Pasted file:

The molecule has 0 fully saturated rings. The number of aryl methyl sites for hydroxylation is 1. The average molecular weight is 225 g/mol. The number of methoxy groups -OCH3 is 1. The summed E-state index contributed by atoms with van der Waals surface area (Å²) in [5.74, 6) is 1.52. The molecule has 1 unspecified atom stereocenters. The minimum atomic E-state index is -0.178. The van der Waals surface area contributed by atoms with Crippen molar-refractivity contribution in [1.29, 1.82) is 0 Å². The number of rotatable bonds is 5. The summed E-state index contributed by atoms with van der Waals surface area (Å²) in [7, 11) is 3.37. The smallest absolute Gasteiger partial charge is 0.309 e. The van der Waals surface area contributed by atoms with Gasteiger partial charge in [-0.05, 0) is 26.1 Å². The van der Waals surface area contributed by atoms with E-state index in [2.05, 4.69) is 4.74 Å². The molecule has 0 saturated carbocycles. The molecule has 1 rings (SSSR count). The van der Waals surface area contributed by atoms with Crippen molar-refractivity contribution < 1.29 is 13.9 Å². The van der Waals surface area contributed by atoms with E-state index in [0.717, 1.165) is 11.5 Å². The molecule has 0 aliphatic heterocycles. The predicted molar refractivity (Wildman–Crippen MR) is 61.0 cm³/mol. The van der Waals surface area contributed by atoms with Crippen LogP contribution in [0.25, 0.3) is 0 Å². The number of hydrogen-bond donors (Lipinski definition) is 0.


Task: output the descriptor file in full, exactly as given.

The molecule has 0 fully saturated rings. The number of aryl methyl sites for hydroxylation is 1. The average molecular weight is 225 g/mol. The number of methoxy groups -OCH3 is 1. The summed E-state index contributed by atoms with van der Waals surface area (Å²) in [5.74, 6) is 1.52. The molecule has 1 unspecified atom stereocenters. The minimum atomic E-state index is -0.178. The van der Waals surface area contributed by atoms with Crippen molar-refractivity contribution in [1.29, 1.82) is 0 Å². The number of rotatable bonds is 5. The summed E-state index contributed by atoms with van der Waals surface area (Å²) in [7, 11) is 3.37. The smallest absolute Gasteiger partial charge is 0.309 e. The van der Waals surface area contributed by atoms with Gasteiger partial charge in [-0.05, 0) is 26.1 Å². The van der Waals surface area contributed by atoms with E-state index in [2.05, 4.69) is 4.74 Å². The molecule has 0 saturated carbocycles. The molecule has 1 rings (SSSR count). The van der Waals surface area contributed by atoms with Crippen molar-refractivity contribution < 1.29 is 13.9 Å². The van der Waals surface area contributed by atoms with E-state index in [0.717, 1.165) is 11.5 Å². The molecule has 0 aliphatic heterocycles. The predicted molar refractivity (Wildman–Crippen MR) is 61.0 cm³/mol. The van der Waals surface area contributed by atoms with Crippen LogP contribution in [0.25, 0.3) is 0 Å². The number of hydrogen-bond donors (Lipinski definition) is 0.